Born with a keen and restless eye, Timothy J. Clark has an artist's command of scenery. But scenery can command him just as easily, as he discovered during opening ceremonies at Swallows Day at Mission San Juan Capistrano last week.
Standing among the dignitaries--Clark has a solo exhibition of watercolors at the mission--he found himself sneaking in a quick sketch of nearby mariachis on the back of his program.
"I couldn't just stand there," said Clark, 48, of Capistrano Beach.
Indeed, the artist is rarely standing still.
The Orange County native often works in three time zones within a week, flying to Hawaii for a solo show or to New York, where last month he received the prestigious William A. Paton Award from the National Academy of Design.
Like his work, his life is an artful balance of control and whimsy. He is as apt to dash to answer the phone with shampoo in his hair as cook an elegant lunch. His National Academy winner, "The Maine Woodworking Shop of Raymond C. Small," was more than a year in the making, while "Artist on the Hill," winner of the Popular Vote Award this year at the National Arts Club Members Show, was polished off in less than an hour.
"I'm fairly vigilant that there is a balance in my work," he says. "Technical versus spiritual, and intuitive versus organized concept. I try hard to stay balanced.
"I keep busy, but painting is what I do every day. Everything else is residue."
For many people, this residue--teacher, author, lecturer, art industry consultant--would constitute a second career. He has taught at Coastline Community College in Fountain Valley since 1975 and was voted teacher of the year in 1997. In the late '80s, Clark achieved a national profile and earned an Emmy nomination for his 13-week educational PBS series, "Focus on Watercolor," which he later turned into a book.
"Tim is a live wire," says artist Will Barnet, 88, National Academy vice president and for decades a doyen of the art world. "Different mediums are a struggle for many artists, but he has a feeling for the [watercolor] medium."
Jean Stern, art historian and executive director of the Irvine Museum, admires Clark as much for his teaching as his painting skills.
"He sees things ordinary people can't see," Stern says. "It's a rare quality when you can actually do a beautiful painting and then turn around and teach it to students. He's brought groups to our museum [for lecture tours], and when he does, staff members who aren't working will follow him around, because they know they can learn something. He is one of the best painters in California, really."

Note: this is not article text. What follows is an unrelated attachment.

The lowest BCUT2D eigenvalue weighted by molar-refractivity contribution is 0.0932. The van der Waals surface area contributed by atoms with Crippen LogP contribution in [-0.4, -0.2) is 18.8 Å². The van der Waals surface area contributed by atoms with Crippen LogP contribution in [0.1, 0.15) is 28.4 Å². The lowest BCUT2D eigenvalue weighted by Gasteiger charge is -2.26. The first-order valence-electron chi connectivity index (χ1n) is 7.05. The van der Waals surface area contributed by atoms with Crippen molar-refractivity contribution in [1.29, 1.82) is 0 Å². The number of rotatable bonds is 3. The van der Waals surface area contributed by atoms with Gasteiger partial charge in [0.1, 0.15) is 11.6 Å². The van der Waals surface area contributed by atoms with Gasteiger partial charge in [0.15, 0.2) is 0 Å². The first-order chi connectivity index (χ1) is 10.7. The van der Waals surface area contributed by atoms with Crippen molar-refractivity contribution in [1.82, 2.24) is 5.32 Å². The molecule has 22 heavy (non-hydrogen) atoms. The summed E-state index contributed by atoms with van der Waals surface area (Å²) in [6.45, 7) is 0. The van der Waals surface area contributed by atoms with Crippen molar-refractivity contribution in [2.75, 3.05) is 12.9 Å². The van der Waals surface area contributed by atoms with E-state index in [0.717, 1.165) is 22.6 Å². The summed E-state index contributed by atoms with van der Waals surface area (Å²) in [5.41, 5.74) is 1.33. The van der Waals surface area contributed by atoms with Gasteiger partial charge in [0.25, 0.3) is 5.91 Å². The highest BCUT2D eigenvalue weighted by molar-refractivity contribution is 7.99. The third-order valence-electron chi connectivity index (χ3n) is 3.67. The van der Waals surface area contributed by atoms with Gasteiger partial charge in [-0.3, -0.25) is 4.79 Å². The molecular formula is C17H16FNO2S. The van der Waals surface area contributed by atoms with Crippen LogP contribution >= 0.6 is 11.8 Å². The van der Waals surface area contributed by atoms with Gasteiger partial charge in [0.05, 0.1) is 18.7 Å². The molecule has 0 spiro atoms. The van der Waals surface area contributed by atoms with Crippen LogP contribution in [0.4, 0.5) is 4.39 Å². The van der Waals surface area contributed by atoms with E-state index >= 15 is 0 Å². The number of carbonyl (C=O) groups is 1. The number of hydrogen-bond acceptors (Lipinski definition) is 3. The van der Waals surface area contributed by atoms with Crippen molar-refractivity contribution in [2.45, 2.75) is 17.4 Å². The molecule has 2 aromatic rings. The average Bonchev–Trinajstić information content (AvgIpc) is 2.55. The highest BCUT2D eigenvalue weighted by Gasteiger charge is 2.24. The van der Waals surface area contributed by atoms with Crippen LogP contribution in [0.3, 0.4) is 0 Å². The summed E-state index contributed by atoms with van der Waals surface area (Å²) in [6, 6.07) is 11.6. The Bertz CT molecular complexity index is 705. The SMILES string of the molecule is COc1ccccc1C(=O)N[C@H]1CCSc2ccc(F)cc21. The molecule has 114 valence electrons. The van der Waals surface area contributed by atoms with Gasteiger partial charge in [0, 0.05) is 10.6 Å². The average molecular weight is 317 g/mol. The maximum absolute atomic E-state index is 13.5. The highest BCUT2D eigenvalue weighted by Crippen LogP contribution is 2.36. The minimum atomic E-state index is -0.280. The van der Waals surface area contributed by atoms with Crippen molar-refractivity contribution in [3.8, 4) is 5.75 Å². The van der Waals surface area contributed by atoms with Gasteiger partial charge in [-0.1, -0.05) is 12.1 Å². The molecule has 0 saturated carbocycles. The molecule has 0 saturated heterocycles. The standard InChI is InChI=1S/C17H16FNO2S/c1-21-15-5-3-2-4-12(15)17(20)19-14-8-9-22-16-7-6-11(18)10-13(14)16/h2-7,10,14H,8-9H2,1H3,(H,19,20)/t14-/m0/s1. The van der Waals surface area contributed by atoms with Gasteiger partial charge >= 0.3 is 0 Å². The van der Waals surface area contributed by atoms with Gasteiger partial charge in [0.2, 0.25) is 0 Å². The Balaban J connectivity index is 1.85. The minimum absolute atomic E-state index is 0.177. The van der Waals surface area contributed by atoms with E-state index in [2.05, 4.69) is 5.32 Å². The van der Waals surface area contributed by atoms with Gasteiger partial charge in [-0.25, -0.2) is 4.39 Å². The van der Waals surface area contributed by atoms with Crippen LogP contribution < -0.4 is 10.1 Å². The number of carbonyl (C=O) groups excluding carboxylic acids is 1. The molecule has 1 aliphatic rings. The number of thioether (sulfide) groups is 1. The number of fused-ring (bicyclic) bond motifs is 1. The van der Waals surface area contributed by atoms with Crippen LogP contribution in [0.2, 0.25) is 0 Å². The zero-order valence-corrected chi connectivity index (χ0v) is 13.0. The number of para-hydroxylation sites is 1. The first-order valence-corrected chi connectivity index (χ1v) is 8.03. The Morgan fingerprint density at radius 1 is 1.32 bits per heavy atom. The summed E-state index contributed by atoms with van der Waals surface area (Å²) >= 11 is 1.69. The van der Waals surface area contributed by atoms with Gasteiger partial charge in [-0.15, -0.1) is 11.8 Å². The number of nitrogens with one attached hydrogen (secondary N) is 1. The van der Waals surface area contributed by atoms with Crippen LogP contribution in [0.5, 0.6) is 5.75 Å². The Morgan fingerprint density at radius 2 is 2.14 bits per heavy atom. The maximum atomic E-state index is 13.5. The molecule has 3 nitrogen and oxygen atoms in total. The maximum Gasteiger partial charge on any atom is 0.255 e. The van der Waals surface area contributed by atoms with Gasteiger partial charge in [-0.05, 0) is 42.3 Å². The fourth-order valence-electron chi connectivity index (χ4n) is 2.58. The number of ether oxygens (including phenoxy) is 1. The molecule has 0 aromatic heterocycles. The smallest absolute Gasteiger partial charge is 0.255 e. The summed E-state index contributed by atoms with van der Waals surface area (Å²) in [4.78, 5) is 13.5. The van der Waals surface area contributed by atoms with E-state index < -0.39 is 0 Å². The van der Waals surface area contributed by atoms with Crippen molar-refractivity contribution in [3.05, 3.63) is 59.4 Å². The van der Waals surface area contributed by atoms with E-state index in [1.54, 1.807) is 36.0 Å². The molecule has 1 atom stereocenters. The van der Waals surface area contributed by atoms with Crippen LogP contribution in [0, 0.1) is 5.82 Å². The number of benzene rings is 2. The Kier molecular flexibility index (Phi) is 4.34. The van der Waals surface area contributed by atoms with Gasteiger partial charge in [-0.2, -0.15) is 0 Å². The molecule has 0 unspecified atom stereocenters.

Born and reared in Santa Ana as the third of seven children, Clark is a home-grown talent. He became hooked on watercolors during a two-day class at Bowers Museum when he was in the fifth grade. After graduating from Mater Dei High, he drew portraits and caricatures at Disneyland to work his way through Art Center College of Design in Pasadena and Chouinard Art Institute in Los Angeles in the mid-1970s.
Clark's career began to take off when, at age 27, he was given a solo exhibition at the exclusive Challis Galleries in Laguna Beach and then became one of the youngest painters ever to have a painting hung at the 175-year-old National Academy. This allowed him to bypass Laguna's Festival of Arts, a traditional means of exposure for many Orange County painters.
His lecturing has included seminars throughout Europe and the U.S. for trade groups as well as for the public. During one extraordinary seminar in 1995 at the Worcester Art Museum in Worcester, Mass., Clark re-created John Singer Sargent's "Muddy Alligators" as a means of explaining the artist's technique.
Recalls Clark's wife, Marriott: "The curator was upset because the museum was so crowded he couldn't get through the aisles. Later, the museum realized this was a positive thing. The next time Tim did it, there was a line around the museum of people wanting in. It's a thrilling experience to see art being created. People see the fruits of art, but rarely see art happen."
Clark mostly uses watercolors for his landscapes, portraits and interiors, having developed a slight allergy to oil paints.
Plein-air painting is trendy, Clark says ("Every artist from Minnesota claims to do it now"), but he was developing his technique 30 years ago, before housing tracts changed Orange County's landscape forever.
"When I was in art school, there was nobody going out [to do plein-air painting]. Growing up in Southern California, I could do it all year-round. I would drive out to Irvine, and I didn't have a folding easel then, so the legs of this huge easel would be sticking out of my Volvo," he says. "Green hills, long stands of eucalyptus, it was all there for me. It's really only artists in California who can devote a lot of time to plein-air painting. Back East, artists are confined to the studio most of the year."